Wild Mushroom Soup, from Jamie Oliver
2 packages wild mushrooms, chopped
2 packages button and/or crimini mushrooms (aka "baby bellas"), chopped
1 cup dried porcini mushrooms
2 cloves garlic, minced
1 onion, diced
7-8 sprigs fresh thyme, leaves picked from stems
4 cups vegetable stock
1 handful flat leaf parsley, chopped
2 Tbsp mascarpone cheese (or greek yogurt, sour cream, creme fraiche, etc)
juice and zest of 1 lemon
French baguette or other bread

In a bowl, add 2 cups boiling water to dried porcinis and let sit for 30 minutes to reconstitute. Reserve liquid and strain it through a coffee filter if it's gritty.

In a large soup pot, heat 2-3 Tbsp olive oil and same amount of butter over medium high heat.

Reserve a handful of wild mushrooms for garnish and put all the rest (wild, button, crimini, and reconstituted porcinis) in the pot to cook for 5 minutes. Add garlic, onion, thyme, 1 teaspoon salt and 1/2 teaspoon pepper. Cook over medium heat for 15 minutes or until mushrooms are cooked and onion is soft.

Add stock and porcini liquid and bring to a boil. Reduce heat and simmer for 20 minutes to let the flavors mix together. In batches, puree soup in food processor or blender (or use an immersion blender).

For your garnish, quickly fry reserved handful of wild mushrooms in a tiny splash of olive oil. Mix with a little bit lemon zest, a squeeze of lemon juice, and a bit of parsley.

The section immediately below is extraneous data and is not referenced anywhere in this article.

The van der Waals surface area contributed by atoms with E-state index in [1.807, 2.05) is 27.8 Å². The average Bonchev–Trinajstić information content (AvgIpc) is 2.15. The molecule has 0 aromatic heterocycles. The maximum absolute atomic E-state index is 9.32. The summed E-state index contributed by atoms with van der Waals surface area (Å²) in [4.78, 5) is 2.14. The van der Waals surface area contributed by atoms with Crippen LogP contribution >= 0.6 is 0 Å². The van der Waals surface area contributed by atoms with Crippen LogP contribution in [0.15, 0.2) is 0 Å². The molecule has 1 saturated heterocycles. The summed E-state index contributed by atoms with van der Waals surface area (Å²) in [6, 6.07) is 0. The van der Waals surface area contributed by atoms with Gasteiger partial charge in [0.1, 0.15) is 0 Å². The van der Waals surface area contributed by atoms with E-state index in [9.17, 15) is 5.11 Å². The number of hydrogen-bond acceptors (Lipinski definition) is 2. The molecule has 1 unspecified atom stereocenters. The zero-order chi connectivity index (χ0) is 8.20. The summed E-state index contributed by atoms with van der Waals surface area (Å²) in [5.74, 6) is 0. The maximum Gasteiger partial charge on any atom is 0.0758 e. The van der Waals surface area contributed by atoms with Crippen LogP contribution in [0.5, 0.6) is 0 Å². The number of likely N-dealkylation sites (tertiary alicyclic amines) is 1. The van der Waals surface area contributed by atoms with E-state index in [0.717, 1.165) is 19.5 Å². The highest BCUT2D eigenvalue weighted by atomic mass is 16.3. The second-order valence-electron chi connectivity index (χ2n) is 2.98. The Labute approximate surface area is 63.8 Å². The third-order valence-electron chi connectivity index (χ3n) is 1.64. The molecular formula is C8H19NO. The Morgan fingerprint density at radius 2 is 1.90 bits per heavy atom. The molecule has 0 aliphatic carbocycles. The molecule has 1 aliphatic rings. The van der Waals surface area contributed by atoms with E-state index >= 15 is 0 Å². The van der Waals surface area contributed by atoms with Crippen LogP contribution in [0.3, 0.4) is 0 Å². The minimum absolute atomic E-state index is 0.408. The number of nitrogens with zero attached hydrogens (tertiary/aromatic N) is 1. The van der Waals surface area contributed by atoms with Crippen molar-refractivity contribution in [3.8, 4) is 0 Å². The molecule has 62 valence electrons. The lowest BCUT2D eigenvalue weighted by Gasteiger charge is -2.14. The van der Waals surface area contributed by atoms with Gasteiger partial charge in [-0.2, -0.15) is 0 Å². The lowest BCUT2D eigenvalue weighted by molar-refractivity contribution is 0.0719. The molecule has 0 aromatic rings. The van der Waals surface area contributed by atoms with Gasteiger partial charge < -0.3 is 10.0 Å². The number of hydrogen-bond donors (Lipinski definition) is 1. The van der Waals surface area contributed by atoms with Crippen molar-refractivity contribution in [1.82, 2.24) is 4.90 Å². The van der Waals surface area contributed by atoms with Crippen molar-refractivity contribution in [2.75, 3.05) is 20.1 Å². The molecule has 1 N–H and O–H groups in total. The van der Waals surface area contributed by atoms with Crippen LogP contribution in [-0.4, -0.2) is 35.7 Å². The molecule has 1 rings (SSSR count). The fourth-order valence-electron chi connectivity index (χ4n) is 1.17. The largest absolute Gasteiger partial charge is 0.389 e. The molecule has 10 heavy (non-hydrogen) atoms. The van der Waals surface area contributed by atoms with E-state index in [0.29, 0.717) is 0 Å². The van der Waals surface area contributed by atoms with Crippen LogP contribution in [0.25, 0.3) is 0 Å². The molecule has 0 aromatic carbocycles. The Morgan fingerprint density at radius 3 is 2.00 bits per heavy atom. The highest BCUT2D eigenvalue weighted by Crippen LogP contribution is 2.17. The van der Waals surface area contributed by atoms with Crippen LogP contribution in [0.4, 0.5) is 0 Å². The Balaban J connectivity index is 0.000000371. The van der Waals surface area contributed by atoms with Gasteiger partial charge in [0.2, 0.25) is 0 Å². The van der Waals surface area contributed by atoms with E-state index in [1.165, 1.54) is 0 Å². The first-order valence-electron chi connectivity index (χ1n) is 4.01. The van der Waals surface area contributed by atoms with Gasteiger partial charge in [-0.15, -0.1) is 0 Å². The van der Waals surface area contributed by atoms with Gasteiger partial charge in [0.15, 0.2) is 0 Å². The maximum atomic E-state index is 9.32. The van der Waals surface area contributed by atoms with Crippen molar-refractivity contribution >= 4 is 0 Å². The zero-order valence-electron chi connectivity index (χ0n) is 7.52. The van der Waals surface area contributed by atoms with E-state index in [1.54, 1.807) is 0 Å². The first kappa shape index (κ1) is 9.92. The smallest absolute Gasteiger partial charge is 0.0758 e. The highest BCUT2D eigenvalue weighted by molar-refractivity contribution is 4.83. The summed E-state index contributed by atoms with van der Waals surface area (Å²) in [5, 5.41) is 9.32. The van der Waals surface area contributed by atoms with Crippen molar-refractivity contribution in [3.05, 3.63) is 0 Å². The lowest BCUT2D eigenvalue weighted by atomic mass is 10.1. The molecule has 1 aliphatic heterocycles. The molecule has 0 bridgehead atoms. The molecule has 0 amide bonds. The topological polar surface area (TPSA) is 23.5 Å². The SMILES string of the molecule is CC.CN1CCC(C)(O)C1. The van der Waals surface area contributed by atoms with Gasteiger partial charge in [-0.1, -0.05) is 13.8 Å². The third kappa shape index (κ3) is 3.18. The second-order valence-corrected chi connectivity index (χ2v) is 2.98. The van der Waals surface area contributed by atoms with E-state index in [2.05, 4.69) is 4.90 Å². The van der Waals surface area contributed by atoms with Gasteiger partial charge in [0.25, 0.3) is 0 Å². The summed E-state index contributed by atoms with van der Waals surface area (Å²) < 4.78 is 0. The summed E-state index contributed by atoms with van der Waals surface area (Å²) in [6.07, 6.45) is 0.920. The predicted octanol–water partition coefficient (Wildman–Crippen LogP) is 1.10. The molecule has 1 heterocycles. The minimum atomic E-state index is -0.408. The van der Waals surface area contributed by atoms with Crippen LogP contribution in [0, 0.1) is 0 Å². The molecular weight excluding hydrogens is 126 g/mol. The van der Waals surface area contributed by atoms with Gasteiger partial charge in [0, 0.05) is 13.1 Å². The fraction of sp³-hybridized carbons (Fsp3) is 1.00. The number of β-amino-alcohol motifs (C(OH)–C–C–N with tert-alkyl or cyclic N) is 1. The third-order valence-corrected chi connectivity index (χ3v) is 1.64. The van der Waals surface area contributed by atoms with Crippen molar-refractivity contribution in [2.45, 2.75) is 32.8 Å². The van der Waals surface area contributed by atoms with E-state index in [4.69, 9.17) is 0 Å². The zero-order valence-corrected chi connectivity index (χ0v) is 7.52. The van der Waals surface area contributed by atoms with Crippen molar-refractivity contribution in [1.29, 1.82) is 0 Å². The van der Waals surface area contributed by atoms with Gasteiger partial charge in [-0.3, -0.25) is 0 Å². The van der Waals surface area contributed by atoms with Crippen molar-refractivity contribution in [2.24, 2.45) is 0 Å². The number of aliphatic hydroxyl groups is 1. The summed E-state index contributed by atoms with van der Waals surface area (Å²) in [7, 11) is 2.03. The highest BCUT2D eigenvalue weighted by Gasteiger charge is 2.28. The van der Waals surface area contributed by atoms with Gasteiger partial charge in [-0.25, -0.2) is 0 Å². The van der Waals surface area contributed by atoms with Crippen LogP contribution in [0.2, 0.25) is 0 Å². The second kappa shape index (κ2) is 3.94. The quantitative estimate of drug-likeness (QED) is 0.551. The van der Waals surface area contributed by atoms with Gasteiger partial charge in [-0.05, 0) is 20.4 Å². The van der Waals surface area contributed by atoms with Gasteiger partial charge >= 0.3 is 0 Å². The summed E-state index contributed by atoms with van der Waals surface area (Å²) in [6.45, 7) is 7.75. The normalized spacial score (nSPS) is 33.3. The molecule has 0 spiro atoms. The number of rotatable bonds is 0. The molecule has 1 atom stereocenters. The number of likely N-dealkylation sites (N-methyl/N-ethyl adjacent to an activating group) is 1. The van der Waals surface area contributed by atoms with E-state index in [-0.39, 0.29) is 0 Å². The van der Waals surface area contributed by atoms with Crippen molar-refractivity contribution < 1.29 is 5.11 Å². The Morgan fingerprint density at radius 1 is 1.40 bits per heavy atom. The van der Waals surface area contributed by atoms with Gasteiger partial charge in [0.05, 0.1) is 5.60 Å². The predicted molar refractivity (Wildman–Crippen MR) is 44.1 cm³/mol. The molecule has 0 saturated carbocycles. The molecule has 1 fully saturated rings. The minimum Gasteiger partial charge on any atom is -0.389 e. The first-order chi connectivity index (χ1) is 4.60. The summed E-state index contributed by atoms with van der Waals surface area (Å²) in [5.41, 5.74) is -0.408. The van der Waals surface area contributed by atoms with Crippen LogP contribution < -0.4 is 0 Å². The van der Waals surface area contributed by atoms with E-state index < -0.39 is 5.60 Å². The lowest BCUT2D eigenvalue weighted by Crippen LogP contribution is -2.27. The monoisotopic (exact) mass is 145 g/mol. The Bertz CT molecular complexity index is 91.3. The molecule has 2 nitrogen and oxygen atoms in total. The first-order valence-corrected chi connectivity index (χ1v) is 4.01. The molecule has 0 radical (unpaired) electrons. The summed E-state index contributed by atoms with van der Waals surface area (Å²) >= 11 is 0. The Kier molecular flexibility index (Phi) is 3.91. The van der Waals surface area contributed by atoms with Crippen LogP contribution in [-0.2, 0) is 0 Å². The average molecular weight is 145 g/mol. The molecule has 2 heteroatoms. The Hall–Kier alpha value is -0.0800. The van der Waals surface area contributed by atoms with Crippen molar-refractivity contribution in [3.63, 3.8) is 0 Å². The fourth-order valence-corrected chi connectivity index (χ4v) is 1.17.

Add the mascarpone to your soup with the rest of the lemon zest, juice, and parsley and remove the soup from the heat.

Serve soup with grilled bread, fried mushroom garnish, a bit more mascarpone cheese, and more salt and pepper if needed.

ONE YEAR AGO: The Rustler Pizza

Monday, February 21, 2011

Whole Lemon Tart

There's really only one important thing you must do when trapped in your house for a snow day. That important thing is not shoveling 13 inches of snow, nor is it doing laundry, cleaning your bathroom, painting your toenails, or watching Purple Rain. Although I did do all of those things yesterday, the one thing I'm talking about that's the most important is to bake something sweet and tasty.

Continuing my budget-friendly theme, this dessert costs next to nothing to make. And if you have a lemon on hand, I'm pretty sure you'll already have the rest of the ingredients in your pantry.

The recipe comes from David Lebovitz, who calls these "bars" (I thought only Minnesotans used that term!). Since I didn't have an 8 inch pan, I made it into a tart and adjusted the baking times accordingly.

You really do use the whole entire lemon (except the seeds). It makes this tart super tart (ha!), but also makes it not overly sweet.

Whole Lemon Tart, adapted only slightly from David Lebovitz
1 cup flour
1/4 cup sugar
1/4 tsp salt
1 stick butter, melted
1/2 tsp vanilla
1 lemon, organic or washed, sliced thinly and seeds removed
1 cup sugar
3 Tbsp lemon or lime juice
3 large eggs
4 tsp cornstarch
1/4 tsp salt
3 Tbsp butter, melted
powdered sugar

Preheat oven to 350 degrees.

In a bowl, mix the first 5 ingredients together and press into a tart pan. Bake for 15 minutes, or until lightly golden brown.

Reduce oven temp to 300 degrees.